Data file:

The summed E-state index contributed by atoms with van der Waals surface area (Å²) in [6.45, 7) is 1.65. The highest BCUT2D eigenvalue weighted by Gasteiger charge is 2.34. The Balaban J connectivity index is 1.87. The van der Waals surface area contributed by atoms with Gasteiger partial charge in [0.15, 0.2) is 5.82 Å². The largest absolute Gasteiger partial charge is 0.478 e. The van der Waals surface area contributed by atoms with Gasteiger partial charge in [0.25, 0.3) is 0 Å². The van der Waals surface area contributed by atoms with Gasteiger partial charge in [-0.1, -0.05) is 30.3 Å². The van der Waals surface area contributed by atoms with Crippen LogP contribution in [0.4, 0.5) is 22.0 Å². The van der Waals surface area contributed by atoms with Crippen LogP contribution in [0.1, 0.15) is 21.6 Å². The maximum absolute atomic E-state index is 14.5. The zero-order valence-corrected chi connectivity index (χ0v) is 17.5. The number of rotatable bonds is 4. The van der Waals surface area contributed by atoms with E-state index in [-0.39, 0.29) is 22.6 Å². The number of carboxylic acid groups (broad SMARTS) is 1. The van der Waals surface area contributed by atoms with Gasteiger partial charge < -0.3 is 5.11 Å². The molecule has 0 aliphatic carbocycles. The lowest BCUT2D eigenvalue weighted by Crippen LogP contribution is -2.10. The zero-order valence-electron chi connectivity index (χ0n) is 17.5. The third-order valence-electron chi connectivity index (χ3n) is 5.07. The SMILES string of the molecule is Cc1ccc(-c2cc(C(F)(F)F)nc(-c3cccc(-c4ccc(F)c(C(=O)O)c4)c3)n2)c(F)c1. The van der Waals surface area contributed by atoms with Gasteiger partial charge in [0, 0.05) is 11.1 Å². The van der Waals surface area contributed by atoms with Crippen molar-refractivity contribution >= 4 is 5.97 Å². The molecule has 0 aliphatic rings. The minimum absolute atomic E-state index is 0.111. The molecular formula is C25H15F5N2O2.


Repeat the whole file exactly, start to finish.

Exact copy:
The summed E-state index contributed by atoms with van der Waals surface area (Å²) in [6.45, 7) is 1.65. The highest BCUT2D eigenvalue weighted by Gasteiger charge is 2.34. The Balaban J connectivity index is 1.87. The van der Waals surface area contributed by atoms with Gasteiger partial charge in [0.15, 0.2) is 5.82 Å². The largest absolute Gasteiger partial charge is 0.478 e. The van der Waals surface area contributed by atoms with Gasteiger partial charge in [0.25, 0.3) is 0 Å². The van der Waals surface area contributed by atoms with Gasteiger partial charge in [-0.1, -0.05) is 30.3 Å². The van der Waals surface area contributed by atoms with Crippen LogP contribution in [0.4, 0.5) is 22.0 Å². The van der Waals surface area contributed by atoms with Crippen LogP contribution in [0.1, 0.15) is 21.6 Å². The maximum absolute atomic E-state index is 14.5. The zero-order valence-corrected chi connectivity index (χ0v) is 17.5. The number of rotatable bonds is 4. The van der Waals surface area contributed by atoms with E-state index in [-0.39, 0.29) is 22.6 Å². The number of carboxylic acid groups (broad SMARTS) is 1. The van der Waals surface area contributed by atoms with Gasteiger partial charge < -0.3 is 5.11 Å². The molecule has 0 aliphatic carbocycles. The lowest BCUT2D eigenvalue weighted by Crippen LogP contribution is -2.10. The zero-order valence-electron chi connectivity index (χ0n) is 17.5. The third-order valence-electron chi connectivity index (χ3n) is 5.07. The SMILES string of the molecule is Cc1ccc(-c2cc(C(F)(F)F)nc(-c3cccc(-c4ccc(F)c(C(=O)O)c4)c3)n2)c(F)c1. The van der Waals surface area contributed by atoms with Gasteiger partial charge in [0, 0.05) is 11.1 Å². The van der Waals surface area contributed by atoms with Crippen molar-refractivity contribution >= 4 is 5.97 Å². The molecule has 0 aliphatic rings. The minimum absolute atomic E-state index is 0.111. The molecular formula is C25H15F5N2O2.